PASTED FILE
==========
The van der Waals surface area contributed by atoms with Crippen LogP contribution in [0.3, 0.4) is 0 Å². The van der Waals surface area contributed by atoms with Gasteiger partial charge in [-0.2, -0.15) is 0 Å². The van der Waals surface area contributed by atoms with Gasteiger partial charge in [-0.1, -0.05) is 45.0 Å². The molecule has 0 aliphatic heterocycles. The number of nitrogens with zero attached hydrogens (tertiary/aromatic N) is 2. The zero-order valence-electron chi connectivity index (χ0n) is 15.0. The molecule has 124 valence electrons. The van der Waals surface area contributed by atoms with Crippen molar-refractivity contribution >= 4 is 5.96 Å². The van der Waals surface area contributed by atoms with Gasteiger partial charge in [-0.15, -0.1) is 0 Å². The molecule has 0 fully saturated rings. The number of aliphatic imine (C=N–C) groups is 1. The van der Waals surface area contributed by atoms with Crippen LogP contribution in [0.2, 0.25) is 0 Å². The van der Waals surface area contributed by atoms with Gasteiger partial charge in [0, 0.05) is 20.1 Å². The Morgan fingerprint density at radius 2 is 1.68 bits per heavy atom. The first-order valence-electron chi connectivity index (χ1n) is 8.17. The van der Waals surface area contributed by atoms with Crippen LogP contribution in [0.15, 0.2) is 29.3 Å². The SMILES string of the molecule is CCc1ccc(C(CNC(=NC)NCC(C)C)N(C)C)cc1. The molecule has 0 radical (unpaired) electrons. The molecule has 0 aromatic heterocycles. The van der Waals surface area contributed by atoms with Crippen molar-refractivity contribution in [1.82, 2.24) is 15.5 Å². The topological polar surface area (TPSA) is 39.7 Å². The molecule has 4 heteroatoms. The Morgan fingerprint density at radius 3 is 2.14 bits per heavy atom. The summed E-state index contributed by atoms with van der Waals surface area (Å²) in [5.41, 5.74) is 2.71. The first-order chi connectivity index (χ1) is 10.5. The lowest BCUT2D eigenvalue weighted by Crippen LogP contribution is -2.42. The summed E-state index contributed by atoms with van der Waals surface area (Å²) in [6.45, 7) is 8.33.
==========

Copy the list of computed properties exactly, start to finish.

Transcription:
The van der Waals surface area contributed by atoms with Crippen LogP contribution in [0.3, 0.4) is 0 Å². The van der Waals surface area contributed by atoms with Gasteiger partial charge in [-0.2, -0.15) is 0 Å². The van der Waals surface area contributed by atoms with Gasteiger partial charge in [-0.1, -0.05) is 45.0 Å². The molecule has 0 aliphatic heterocycles. The number of nitrogens with zero attached hydrogens (tertiary/aromatic N) is 2. The zero-order valence-electron chi connectivity index (χ0n) is 15.0. The molecule has 124 valence electrons. The van der Waals surface area contributed by atoms with Crippen molar-refractivity contribution >= 4 is 5.96 Å². The van der Waals surface area contributed by atoms with Gasteiger partial charge in [-0.15, -0.1) is 0 Å². The molecule has 0 fully saturated rings. The number of aliphatic imine (C=N–C) groups is 1. The van der Waals surface area contributed by atoms with Crippen LogP contribution in [0.2, 0.25) is 0 Å². The van der Waals surface area contributed by atoms with Gasteiger partial charge in [0, 0.05) is 20.1 Å². The Morgan fingerprint density at radius 2 is 1.68 bits per heavy atom. The first-order valence-electron chi connectivity index (χ1n) is 8.17. The van der Waals surface area contributed by atoms with Crippen LogP contribution in [0.15, 0.2) is 29.3 Å². The SMILES string of the molecule is CCc1ccc(C(CNC(=NC)NCC(C)C)N(C)C)cc1. The molecule has 0 radical (unpaired) electrons. The molecule has 0 aromatic heterocycles. The van der Waals surface area contributed by atoms with Crippen molar-refractivity contribution in [1.82, 2.24) is 15.5 Å². The topological polar surface area (TPSA) is 39.7 Å². The molecule has 4 heteroatoms. The Morgan fingerprint density at radius 3 is 2.14 bits per heavy atom. The summed E-state index contributed by atoms with van der Waals surface area (Å²) in [5.41, 5.74) is 2.71. The first-order chi connectivity index (χ1) is 10.5. The lowest BCUT2D eigenvalue weighted by Crippen LogP contribution is -2.42. The summed E-state index contributed by atoms with van der Waals surface area (Å²) in [6.45, 7) is 8.33.